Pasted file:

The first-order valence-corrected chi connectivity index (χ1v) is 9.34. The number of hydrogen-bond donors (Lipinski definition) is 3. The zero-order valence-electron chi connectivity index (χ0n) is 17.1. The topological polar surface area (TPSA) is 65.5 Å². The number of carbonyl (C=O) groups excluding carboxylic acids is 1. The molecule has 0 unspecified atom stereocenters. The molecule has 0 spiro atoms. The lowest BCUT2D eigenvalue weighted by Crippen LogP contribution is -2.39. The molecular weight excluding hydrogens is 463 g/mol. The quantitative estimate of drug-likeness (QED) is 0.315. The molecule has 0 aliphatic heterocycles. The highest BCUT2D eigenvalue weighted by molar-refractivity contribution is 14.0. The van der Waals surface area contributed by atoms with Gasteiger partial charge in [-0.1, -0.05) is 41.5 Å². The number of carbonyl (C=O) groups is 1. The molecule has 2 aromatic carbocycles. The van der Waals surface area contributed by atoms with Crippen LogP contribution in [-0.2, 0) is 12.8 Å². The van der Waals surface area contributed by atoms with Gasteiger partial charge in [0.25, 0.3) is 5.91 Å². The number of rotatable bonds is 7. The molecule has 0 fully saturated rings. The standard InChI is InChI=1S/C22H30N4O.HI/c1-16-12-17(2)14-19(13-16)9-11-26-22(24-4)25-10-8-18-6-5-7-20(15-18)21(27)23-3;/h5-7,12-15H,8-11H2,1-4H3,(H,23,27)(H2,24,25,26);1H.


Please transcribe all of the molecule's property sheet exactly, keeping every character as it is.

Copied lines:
The first-order valence-corrected chi connectivity index (χ1v) is 9.34. The number of hydrogen-bond donors (Lipinski definition) is 3. The zero-order valence-electron chi connectivity index (χ0n) is 17.1. The topological polar surface area (TPSA) is 65.5 Å². The number of carbonyl (C=O) groups excluding carboxylic acids is 1. The molecule has 0 unspecified atom stereocenters. The molecule has 0 spiro atoms. The lowest BCUT2D eigenvalue weighted by Crippen LogP contribution is -2.39. The molecular weight excluding hydrogens is 463 g/mol. The quantitative estimate of drug-likeness (QED) is 0.315. The molecule has 0 aliphatic heterocycles. The highest BCUT2D eigenvalue weighted by molar-refractivity contribution is 14.0. The van der Waals surface area contributed by atoms with Gasteiger partial charge in [-0.1, -0.05) is 41.5 Å². The number of carbonyl (C=O) groups is 1. The molecule has 2 aromatic carbocycles. The van der Waals surface area contributed by atoms with Crippen LogP contribution in [-0.2, 0) is 12.8 Å². The van der Waals surface area contributed by atoms with Gasteiger partial charge in [0.25, 0.3) is 5.91 Å². The number of rotatable bonds is 7. The molecule has 0 fully saturated rings. The standard InChI is InChI=1S/C22H30N4O.HI/c1-16-12-17(2)14-19(13-16)9-11-26-22(24-4)25-10-8-18-6-5-7-20(15-18)21(27)23-3;/h5-7,12-15H,8-11H2,1-4H3,(H,23,27)(H2,24,25,26);1H.